The study concluded that bat activity in areas with red light is most similar to their natural activity in the dark, while white and green light can have adverse effects. The paper suggests that where illumination is necessary in areas of natural habitat - e.g. streetlights along roads - red light could be used instead of white or green in order to mitigate the consequences of artificial light (although the best lighting for bats is no lighting!).

Read the full research paper here.

Reference: Spoelstra, K., van Grunsven, R., Ramakers, J., Ferguson, K., Raap, T., Donners, M., Veenendaal, E. and Visser, M. (2017). Response of bats to light with different spectra: light-shy and agile bat presence is affected by white and green, but not red light. Proceedings of the Royal Society B: Biological Sciences, 284(1855), p.20170075.
Pete Guest Award - voting now open

In the previous bulletin we talked about the Pete Guest Award, which is presented annually to individuals who have made an outstanding practical contribution to bat conservation. The award is presented in memory of Pete Guest, who was an inspirational figure in bat conservation for more than 20 years.

Thank you to everyone who provided nominations this year. It's now time for you to vote for your favourite bat worker! We have a total of 12 candidates (inc. three joint nominations) for you to vote for this year. You can read all about the nominees and why you should vote for them here.

How to vote: You can vote either by email or by post (see details here). Please remember you can only vote once.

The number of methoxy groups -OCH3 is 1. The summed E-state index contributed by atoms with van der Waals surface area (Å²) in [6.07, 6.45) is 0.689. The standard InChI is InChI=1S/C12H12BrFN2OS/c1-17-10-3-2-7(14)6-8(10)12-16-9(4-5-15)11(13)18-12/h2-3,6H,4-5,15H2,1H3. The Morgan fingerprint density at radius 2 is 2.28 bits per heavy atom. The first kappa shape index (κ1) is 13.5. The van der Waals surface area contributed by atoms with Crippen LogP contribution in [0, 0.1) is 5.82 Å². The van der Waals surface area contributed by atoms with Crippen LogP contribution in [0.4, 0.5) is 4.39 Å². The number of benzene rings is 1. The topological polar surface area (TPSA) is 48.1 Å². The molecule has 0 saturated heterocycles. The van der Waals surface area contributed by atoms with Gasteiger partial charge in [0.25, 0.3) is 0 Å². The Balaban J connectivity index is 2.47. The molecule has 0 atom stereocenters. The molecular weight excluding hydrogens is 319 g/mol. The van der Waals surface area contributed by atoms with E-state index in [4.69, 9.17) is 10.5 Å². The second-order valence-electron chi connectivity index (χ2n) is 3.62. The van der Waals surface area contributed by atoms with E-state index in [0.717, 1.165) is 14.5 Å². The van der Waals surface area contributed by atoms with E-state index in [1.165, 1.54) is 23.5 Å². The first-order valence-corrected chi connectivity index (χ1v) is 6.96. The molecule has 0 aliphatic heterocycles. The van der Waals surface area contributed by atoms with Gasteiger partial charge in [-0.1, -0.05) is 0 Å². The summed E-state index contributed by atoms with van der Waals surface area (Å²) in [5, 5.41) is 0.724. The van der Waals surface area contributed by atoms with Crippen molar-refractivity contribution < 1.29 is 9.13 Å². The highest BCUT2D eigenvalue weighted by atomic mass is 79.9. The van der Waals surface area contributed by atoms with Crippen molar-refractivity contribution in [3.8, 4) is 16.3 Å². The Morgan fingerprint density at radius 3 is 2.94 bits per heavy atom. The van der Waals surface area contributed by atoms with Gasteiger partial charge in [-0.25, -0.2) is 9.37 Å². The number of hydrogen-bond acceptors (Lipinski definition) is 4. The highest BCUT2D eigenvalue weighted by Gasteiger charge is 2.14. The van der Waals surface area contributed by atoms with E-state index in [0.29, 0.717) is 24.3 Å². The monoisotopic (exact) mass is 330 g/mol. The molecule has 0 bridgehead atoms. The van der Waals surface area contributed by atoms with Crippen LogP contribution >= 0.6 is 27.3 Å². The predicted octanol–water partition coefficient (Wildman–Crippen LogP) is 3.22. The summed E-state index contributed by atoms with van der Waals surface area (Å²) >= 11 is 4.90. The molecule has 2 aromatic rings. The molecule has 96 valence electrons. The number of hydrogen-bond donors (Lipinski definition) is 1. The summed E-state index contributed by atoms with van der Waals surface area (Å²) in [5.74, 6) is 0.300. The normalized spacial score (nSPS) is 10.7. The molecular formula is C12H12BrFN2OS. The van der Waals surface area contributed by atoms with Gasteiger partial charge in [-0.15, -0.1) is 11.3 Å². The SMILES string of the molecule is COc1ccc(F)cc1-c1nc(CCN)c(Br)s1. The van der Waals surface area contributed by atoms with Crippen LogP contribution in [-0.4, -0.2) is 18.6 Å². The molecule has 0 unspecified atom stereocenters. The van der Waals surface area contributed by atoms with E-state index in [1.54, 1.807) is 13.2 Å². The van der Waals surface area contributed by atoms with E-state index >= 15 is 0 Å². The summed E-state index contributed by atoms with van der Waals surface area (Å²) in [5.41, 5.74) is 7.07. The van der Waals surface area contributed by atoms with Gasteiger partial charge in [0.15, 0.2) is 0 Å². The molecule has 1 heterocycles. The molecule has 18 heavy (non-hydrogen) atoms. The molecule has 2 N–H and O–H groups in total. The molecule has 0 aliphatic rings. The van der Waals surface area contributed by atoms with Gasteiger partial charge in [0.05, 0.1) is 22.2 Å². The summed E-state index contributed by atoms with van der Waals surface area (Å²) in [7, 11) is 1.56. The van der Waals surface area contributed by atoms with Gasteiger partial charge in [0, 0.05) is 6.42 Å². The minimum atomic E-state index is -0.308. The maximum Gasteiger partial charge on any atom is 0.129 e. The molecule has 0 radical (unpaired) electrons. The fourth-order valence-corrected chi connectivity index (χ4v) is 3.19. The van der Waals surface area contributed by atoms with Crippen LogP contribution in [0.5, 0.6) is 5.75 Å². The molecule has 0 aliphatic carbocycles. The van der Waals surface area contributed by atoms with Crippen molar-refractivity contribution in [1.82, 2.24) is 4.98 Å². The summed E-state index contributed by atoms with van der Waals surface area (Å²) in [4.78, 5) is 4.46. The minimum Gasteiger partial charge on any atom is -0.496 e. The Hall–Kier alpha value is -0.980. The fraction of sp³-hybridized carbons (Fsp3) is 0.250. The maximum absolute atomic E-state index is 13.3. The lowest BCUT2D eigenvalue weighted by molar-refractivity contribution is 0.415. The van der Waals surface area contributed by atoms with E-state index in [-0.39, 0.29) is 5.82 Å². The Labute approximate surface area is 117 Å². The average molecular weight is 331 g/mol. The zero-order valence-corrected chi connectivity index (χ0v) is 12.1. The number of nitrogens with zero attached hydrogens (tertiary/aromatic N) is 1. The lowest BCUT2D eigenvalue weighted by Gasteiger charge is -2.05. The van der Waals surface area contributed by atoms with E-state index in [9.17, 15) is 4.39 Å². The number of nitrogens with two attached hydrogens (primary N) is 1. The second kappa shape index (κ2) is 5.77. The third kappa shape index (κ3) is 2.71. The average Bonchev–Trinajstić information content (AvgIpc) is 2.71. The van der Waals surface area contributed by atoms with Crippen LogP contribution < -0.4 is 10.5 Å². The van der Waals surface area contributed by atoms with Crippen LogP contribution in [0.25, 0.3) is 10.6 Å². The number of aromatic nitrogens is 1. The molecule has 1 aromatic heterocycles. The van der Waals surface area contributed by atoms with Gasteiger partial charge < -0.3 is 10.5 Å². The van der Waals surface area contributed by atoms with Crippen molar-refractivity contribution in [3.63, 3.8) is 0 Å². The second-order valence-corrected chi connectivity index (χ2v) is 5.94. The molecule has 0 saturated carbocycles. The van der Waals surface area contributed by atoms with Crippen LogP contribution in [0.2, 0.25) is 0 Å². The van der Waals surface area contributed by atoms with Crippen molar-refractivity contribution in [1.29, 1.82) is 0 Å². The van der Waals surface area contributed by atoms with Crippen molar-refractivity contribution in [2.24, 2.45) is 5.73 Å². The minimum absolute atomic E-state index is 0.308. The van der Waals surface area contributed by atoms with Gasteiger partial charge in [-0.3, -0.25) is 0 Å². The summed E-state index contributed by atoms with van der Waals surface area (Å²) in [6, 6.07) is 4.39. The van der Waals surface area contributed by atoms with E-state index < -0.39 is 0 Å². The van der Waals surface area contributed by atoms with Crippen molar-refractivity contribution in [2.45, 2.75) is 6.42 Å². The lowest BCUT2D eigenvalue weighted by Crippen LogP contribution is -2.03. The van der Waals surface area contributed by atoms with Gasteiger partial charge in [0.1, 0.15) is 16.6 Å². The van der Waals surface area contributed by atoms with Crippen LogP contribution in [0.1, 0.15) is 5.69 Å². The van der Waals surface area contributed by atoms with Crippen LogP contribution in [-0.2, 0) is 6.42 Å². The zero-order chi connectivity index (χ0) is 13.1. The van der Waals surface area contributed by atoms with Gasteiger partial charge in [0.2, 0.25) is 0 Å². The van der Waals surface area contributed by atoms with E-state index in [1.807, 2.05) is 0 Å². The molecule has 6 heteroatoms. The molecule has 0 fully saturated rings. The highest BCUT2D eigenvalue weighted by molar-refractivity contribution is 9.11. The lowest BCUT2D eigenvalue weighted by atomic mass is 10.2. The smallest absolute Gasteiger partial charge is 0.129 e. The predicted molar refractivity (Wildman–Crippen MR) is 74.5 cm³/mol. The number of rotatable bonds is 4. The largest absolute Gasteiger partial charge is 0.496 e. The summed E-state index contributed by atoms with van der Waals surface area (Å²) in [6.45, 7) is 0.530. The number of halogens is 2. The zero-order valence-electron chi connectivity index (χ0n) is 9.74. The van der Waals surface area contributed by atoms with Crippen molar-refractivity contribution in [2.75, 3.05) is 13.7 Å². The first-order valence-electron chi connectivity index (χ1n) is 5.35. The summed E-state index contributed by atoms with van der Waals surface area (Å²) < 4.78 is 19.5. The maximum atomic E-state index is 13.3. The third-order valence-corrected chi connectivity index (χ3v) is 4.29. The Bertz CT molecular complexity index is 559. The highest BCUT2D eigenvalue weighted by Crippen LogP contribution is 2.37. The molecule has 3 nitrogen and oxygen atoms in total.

Deadline for voting: 17:30, Monday 21st August 2017

The award winner will be formally announced by Friday 25th August. 

If you have any questions about the voting process, please don’t hesitate to get in touch (email or call 020 7820 7176)

UK Awards for Biological Recording and Information Sharing - nominations now open

The UK awards for Biological Recording and Information Sharing are organised by the National Biodiversity Network (NBN). They are presented annually to celebrate outstanding contributions to biological recording and improving our understanding of the natural world in the UK.

There are six award categories: 
  • Gilbert White Youth Award for terrestrial and freshwater wildlife
  • Gilbert White Adult Award for terrestrial and freshwater wildlife
  • David Robertson Youth Award for marine and coastal wildlife
  • David Robertson Adult Award for marine and coastal wildlife
  • Lynne Farrell Group Award for wildlife recording
  • Adult Newcomer Award
You can nominate individuals, groups of people, organisations or even yourself.
How to nominate someone for the 2017 awards:  Visit the website
here and complete the nomination form explaining how your nominee is making an exceptional contribution in the world of UK biological recording.  
Deadline for nominations: Monday 31st July 2017

Announcement of results: The five short-listed nominees from each award category will be announced on 29th September 2017, and the final winners will be announced at a special ceremony on 16th November 2017 as part of the National Biodiversity Network's annual conference, held this year in Cardiff.

If you have any questions about the nomination or voting process, please contact the NBN (email: or call 0115 924 7133).
Copyright © 2017 Bat Conservation Trust, All rights reserved.

Want to change how you receive these emails?
You can update your preferences or unsubscribe from this list.

Email Marketing Powered by Mailchimp